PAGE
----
October 14, 2004 | WebMemo on Department of Homeland Security
Congress's failure to consolidate oversight of the Department of Homeland Security (DHS) is the single greatest obstacle to creating an efficient and effective Department. Whether this goal will be achieved in either chamber of Congress is in serious question. Congress must act and reform the rules for the 109th Congress to establish permanent oversight committees in both chambers.
When calls came to create a DHS, respected congressional and security policy experts of virtually every political persuasion (including the Heritage Foundation; see Backgrounder No. 1612, "The New Congress Must Reform Its Committee Structure to Meet Homeland Security Needs") agreed that an essential step would be to reform Congress's committee system and establish dedicated oversight of the Department, akin to the authority the House and Senate Armed Services committees hold over the Department of Defense. But committee chairs have been unwilling to relinquish much of their jurisdiction over the 22 agencies and activities transferred to DHS and so have blocked reform.
Congress's inability to address its homeland security responsibilities was conspicuously noted in the 9/11 Commission's final report. Among the Commission's priorities for enhancing the nation's capacity to protect itself against terrorist threats was a pointed recommendation that both the House and Senate must establish single committees with complete oversight responsibility over all matters pertaining to DHS.
The Senate's response to the 9/11 Commission's recommendation (S. Res. 445)falls well short of this mark. A committee appointed to examine the issue recommended renaming the Government Affairs Committee as the "Homeland Security and Government Affairs Committee" and assigning it jurisdiction over all DHS operations except for the Coast Guard and the Transportation Security Administration (TSA). This makes little sense. The range of the Committee's responsibilities is simply too broad to permit it to effectively oversee one of the nation's most critical national security priorities. Additionally, leaving out TSA and the Coast Guard means that two of the Department's most important agencies, along with a significant portion of the Department's resources and budget, will be outside the Committee's purview. This solution is a product of political compromise. It is not a good faith effort to provide badly needed reform of the congressional committee system or address the issues raised by the 9/11 Commission.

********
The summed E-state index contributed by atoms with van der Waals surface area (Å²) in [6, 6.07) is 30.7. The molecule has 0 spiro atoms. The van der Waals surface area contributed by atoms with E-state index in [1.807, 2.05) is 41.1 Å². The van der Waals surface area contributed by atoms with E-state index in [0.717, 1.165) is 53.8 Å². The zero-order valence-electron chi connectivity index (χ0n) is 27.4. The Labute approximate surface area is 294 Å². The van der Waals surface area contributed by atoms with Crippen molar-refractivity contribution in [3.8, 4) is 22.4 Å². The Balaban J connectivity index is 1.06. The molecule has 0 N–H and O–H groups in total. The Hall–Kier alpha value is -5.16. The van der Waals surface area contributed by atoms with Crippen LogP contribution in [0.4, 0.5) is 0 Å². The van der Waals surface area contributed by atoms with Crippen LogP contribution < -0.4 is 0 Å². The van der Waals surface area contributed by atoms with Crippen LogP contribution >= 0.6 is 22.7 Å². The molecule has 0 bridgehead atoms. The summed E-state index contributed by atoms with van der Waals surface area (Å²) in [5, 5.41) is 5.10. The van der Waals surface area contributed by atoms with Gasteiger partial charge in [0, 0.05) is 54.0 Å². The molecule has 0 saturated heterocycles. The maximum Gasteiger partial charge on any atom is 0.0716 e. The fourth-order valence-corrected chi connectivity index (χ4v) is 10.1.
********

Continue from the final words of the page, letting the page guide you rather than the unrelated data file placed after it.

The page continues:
In contrast, the House Select Homeland Security Committee has issued a thoughtful report to House leadership that recommends establishing a permanent oversight committee with clear authority over all of DHS's homeland security operations. (See WebMemo No. 579, "Lack of Congressional Reform Leaves America Less Safe") The House's omnibus 9/11 Commission reform bill (HR.10) calls for the Committee on Rules to "act on the recommendations provided by the Select Committee on Homeland security and other Committees of existing jurisdiction" (Sec. 5027).
The House should adopt the recommendation of the Select Committee. And the Senate should adopt a parallel structure in its committee organization. Anything less would leave America less safe than it could be.
James Jay Carafano, Ph.D., is Senior Research Fellow in Defense and Homeland Security in the Kathryn and Shelby Cullom Davis Institute for International Studies at The Heritage Foundation.